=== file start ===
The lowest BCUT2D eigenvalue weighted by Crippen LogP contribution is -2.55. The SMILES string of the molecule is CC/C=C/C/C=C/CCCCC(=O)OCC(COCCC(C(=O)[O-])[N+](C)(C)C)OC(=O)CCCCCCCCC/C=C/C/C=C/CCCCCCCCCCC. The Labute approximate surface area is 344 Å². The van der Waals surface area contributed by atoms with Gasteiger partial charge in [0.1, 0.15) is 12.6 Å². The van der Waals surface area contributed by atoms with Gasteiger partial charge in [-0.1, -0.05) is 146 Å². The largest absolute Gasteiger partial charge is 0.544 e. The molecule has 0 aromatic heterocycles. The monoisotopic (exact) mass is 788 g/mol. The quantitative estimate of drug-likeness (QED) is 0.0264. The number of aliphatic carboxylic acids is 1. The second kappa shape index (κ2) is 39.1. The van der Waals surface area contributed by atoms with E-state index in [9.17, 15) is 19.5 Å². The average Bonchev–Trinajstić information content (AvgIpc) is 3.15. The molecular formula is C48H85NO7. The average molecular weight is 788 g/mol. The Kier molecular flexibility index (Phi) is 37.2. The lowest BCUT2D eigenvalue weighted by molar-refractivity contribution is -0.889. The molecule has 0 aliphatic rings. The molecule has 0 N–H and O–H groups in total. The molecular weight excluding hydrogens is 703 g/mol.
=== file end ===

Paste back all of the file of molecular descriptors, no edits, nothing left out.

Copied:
The lowest BCUT2D eigenvalue weighted by Crippen LogP contribution is -2.55. The SMILES string of the molecule is CC/C=C/C/C=C/CCCCC(=O)OCC(COCCC(C(=O)[O-])[N+](C)(C)C)OC(=O)CCCCCCCCC/C=C/C/C=C/CCCCCCCCCCC. The Labute approximate surface area is 344 Å². The van der Waals surface area contributed by atoms with Gasteiger partial charge in [0.1, 0.15) is 12.6 Å². The van der Waals surface area contributed by atoms with Gasteiger partial charge in [-0.1, -0.05) is 146 Å². The largest absolute Gasteiger partial charge is 0.544 e. The molecule has 0 aromatic heterocycles. The monoisotopic (exact) mass is 788 g/mol. The quantitative estimate of drug-likeness (QED) is 0.0264. The number of aliphatic carboxylic acids is 1. The second kappa shape index (κ2) is 39.1. The van der Waals surface area contributed by atoms with E-state index in [9.17, 15) is 19.5 Å². The average Bonchev–Trinajstić information content (AvgIpc) is 3.15. The molecular formula is C48H85NO7. The average molecular weight is 788 g/mol. The Kier molecular flexibility index (Phi) is 37.2. The lowest BCUT2D eigenvalue weighted by molar-refractivity contribution is -0.889. The molecule has 0 aliphatic rings. The molecule has 0 N–H and O–H groups in total. The molecular weight excluding hydrogens is 703 g/mol.